• Krittika

    I finished reading “The Life Of Pi” today and i must say that I felt rather terrible to have ended it. It felt like the entire journey had come to an end and I had to get back to my normal life. I lived with Pi at the zoo, in the vast Pacific, Pi’s thoughts, emotions and faith. The only aspect that did not quite convince me was Pi’s maturity with respect to his age. At times he was too profound and so he sounded rather fake. Another thing is that how can the boy lead such a normal life after such an unusual journey? He comes across as a regular human being – Should he be like that? Is that the beauty of it? It puzzles me. But on the whole, the idea of faith and the will to survive makes Pi an extraordinary human being – I wish there was someone like him in the world, a person full of faith, optimism and serenity ( if i may call it that ! ). Of course, Richard Parker is my hero! Pi truly survives due to him…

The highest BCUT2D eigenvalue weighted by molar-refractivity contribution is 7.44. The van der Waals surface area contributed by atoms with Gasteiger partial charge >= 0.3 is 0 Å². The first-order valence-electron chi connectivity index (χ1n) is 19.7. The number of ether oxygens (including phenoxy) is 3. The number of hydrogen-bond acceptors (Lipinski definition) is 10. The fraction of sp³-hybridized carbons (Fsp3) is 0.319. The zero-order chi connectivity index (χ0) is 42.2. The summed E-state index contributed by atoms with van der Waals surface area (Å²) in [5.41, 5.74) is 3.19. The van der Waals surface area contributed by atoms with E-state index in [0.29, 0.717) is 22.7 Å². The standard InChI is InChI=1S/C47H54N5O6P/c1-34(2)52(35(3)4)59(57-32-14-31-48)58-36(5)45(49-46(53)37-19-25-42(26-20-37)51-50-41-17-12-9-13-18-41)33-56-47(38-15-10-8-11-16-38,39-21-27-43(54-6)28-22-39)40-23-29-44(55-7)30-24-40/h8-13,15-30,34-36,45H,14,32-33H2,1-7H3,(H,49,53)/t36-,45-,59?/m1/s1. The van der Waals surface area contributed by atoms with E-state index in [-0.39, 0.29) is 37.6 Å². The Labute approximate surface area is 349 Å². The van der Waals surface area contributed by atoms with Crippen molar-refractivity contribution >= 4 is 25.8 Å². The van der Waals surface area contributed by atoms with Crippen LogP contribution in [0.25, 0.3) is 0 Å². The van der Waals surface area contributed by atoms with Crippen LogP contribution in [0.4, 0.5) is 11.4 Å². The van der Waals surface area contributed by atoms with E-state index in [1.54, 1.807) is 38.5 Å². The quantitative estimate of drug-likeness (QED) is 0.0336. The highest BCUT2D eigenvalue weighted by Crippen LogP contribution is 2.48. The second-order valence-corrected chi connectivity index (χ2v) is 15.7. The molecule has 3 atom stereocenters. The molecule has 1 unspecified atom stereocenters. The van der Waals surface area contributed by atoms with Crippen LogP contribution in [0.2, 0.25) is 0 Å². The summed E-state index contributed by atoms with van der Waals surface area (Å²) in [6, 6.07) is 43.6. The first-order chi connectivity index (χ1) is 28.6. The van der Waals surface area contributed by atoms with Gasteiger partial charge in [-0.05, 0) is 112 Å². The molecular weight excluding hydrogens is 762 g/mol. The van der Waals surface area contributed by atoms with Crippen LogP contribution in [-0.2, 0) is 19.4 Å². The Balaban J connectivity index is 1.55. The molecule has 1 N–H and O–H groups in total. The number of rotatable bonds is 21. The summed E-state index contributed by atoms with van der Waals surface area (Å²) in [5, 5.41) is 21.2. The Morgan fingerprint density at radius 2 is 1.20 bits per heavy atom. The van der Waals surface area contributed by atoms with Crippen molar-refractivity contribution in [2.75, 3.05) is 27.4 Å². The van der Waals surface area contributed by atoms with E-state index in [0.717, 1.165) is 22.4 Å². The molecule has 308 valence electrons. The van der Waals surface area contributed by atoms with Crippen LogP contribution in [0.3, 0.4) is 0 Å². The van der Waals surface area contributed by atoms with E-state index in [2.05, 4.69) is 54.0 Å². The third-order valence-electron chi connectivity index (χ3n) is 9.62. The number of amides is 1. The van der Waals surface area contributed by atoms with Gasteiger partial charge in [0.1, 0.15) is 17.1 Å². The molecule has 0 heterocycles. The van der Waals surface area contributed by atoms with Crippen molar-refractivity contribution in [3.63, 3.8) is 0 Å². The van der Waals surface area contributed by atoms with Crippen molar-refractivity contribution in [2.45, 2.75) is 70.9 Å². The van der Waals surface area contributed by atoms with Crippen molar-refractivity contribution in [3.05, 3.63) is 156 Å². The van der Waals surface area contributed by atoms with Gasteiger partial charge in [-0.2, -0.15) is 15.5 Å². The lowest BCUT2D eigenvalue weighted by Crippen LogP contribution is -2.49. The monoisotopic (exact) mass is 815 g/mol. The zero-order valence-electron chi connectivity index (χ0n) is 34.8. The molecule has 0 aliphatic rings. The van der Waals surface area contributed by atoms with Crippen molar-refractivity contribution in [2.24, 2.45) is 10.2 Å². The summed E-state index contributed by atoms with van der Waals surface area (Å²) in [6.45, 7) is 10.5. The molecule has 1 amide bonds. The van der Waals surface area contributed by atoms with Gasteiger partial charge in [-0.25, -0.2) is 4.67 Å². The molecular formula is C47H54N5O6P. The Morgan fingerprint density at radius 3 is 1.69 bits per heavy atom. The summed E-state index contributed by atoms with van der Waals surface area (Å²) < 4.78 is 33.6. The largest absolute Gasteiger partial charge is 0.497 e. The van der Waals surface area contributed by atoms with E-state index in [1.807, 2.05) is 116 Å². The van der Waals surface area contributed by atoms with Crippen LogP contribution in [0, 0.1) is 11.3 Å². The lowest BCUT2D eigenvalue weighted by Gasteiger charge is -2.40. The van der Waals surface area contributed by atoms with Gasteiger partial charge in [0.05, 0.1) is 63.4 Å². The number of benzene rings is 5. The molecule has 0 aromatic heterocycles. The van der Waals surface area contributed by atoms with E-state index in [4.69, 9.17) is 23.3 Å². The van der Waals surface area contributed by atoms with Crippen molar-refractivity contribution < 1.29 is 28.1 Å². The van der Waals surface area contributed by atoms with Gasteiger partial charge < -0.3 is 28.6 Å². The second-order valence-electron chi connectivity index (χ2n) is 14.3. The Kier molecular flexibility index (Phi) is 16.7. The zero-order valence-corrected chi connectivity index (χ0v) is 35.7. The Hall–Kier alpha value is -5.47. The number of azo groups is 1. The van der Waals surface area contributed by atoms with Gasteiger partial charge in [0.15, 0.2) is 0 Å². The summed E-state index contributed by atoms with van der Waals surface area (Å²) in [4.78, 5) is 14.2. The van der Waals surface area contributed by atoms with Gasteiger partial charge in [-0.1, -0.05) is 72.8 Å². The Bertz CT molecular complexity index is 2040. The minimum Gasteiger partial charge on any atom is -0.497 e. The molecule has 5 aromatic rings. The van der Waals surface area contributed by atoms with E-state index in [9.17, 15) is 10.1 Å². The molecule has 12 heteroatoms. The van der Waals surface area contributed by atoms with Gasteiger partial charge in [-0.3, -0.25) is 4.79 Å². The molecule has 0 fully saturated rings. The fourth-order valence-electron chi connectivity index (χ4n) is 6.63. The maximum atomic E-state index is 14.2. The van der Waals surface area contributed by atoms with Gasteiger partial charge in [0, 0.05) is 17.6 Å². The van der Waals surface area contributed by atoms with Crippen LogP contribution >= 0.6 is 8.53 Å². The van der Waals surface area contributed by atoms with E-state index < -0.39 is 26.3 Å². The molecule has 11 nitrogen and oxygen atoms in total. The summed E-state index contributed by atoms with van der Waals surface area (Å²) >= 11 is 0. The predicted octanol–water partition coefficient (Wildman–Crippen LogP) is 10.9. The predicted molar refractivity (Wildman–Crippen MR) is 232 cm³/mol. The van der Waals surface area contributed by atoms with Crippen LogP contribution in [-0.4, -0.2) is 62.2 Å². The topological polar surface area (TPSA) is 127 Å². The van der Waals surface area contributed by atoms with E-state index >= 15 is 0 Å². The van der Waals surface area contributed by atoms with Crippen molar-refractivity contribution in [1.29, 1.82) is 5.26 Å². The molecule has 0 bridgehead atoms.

To conclude., all I can say is that the story with the animals is what made it so beautiful and enchanting. ( the story with the humans is a huge contrast). Everybody takes something meaningful from this story, and that is pretty amazing. Its open ended as far far as the thoughts go, but its a story which grips you right till the last page.
    A request : if anyone has Yann Martel’s address, please send it to me.I will be extremely grateful. Thank you.

  • Adeel

    I need 5 good quatations from this book! that explains the book or the importance of the quatation. if u guys can help i really appereciate it! thanx!

  • Georgios Tsatsos

    Has ever anyone though of the tiger and Pi as two faces of the same person?
    After the experience of the life in the ocean the child turned itself from a
    vegetarian to a carnivorous and from a teenager to an adult. In his mind he
    became a tiger and a teenager simultaneously. This was his self-defence
    mechanism that prevented him from insanity. And as soon as he arrived in
    Mexico there was no need for the tiger side of his character to be there so
    it left. The teenager was transformed as well and evolved to maturity.

    As for the island couldn’t it be the ocean itself? He is mentioning that he